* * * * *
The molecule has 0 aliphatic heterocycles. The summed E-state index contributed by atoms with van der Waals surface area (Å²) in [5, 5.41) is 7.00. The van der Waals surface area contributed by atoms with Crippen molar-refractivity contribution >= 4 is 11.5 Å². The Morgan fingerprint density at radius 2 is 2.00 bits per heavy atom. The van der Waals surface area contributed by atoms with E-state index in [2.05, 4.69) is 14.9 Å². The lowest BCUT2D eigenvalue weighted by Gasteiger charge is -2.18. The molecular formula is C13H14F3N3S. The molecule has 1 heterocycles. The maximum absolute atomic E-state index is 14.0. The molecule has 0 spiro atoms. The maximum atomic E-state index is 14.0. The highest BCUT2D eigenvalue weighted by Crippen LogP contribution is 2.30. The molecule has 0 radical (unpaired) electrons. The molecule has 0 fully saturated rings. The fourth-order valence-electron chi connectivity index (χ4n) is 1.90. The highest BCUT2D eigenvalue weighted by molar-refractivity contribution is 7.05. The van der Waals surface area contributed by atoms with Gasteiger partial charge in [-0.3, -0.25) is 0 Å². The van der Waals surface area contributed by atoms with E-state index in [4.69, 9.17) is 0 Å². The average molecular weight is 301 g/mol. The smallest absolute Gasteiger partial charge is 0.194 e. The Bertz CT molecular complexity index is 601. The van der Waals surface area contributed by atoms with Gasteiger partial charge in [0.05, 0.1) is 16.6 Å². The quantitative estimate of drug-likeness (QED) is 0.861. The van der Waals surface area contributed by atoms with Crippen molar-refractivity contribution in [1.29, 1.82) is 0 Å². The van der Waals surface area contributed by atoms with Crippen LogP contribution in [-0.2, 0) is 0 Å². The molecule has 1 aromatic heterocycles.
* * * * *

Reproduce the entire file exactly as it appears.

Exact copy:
The molecule has 0 aliphatic heterocycles. The summed E-state index contributed by atoms with van der Waals surface area (Å²) in [5, 5.41) is 7.00. The van der Waals surface area contributed by atoms with Crippen molar-refractivity contribution >= 4 is 11.5 Å². The Morgan fingerprint density at radius 2 is 2.00 bits per heavy atom. The van der Waals surface area contributed by atoms with E-state index in [2.05, 4.69) is 14.9 Å². The lowest BCUT2D eigenvalue weighted by Gasteiger charge is -2.18. The molecular formula is C13H14F3N3S. The molecule has 1 heterocycles. The maximum absolute atomic E-state index is 14.0. The molecule has 0 spiro atoms. The maximum atomic E-state index is 14.0. The highest BCUT2D eigenvalue weighted by Crippen LogP contribution is 2.30. The molecule has 0 radical (unpaired) electrons. The molecule has 0 fully saturated rings. The fourth-order valence-electron chi connectivity index (χ4n) is 1.90. The highest BCUT2D eigenvalue weighted by molar-refractivity contribution is 7.05. The van der Waals surface area contributed by atoms with Gasteiger partial charge in [-0.3, -0.25) is 0 Å². The van der Waals surface area contributed by atoms with E-state index in [4.69, 9.17) is 0 Å². The average molecular weight is 301 g/mol. The smallest absolute Gasteiger partial charge is 0.194 e. The Bertz CT molecular complexity index is 601. The van der Waals surface area contributed by atoms with Gasteiger partial charge in [0.05, 0.1) is 16.6 Å². The quantitative estimate of drug-likeness (QED) is 0.861. The van der Waals surface area contributed by atoms with Crippen molar-refractivity contribution in [1.29, 1.82) is 0 Å². The van der Waals surface area contributed by atoms with Crippen LogP contribution in [-0.2, 0) is 0 Å². The molecule has 1 aromatic heterocycles.